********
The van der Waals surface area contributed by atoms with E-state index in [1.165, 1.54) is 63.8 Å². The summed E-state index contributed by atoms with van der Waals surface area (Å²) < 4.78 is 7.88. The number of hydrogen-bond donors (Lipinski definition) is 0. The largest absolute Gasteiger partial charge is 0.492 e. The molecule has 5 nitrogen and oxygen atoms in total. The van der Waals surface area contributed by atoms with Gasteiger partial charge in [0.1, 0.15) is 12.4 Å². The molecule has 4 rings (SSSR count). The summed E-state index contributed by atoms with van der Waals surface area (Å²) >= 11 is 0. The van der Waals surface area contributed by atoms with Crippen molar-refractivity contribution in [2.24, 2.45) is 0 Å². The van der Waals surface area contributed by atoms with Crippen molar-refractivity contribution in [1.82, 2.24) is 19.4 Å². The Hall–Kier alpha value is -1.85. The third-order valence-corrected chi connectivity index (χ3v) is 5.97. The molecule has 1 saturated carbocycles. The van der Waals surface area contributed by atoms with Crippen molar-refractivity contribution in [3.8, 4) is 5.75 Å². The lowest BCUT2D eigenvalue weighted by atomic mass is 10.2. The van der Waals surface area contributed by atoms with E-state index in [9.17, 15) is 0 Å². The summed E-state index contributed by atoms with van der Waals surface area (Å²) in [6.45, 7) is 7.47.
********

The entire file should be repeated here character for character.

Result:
The van der Waals surface area contributed by atoms with E-state index in [1.165, 1.54) is 63.8 Å². The summed E-state index contributed by atoms with van der Waals surface area (Å²) < 4.78 is 7.88. The number of hydrogen-bond donors (Lipinski definition) is 0. The largest absolute Gasteiger partial charge is 0.492 e. The molecule has 5 nitrogen and oxygen atoms in total. The van der Waals surface area contributed by atoms with Gasteiger partial charge in [0.1, 0.15) is 12.4 Å². The molecule has 4 rings (SSSR count). The summed E-state index contributed by atoms with van der Waals surface area (Å²) >= 11 is 0. The van der Waals surface area contributed by atoms with Crippen molar-refractivity contribution in [2.24, 2.45) is 0 Å². The van der Waals surface area contributed by atoms with Crippen molar-refractivity contribution in [1.82, 2.24) is 19.4 Å². The Hall–Kier alpha value is -1.85. The third-order valence-corrected chi connectivity index (χ3v) is 5.97. The molecule has 1 saturated carbocycles. The van der Waals surface area contributed by atoms with Crippen molar-refractivity contribution in [3.8, 4) is 5.75 Å². The lowest BCUT2D eigenvalue weighted by atomic mass is 10.2. The van der Waals surface area contributed by atoms with E-state index in [9.17, 15) is 0 Å². The summed E-state index contributed by atoms with van der Waals surface area (Å²) in [6.45, 7) is 7.47.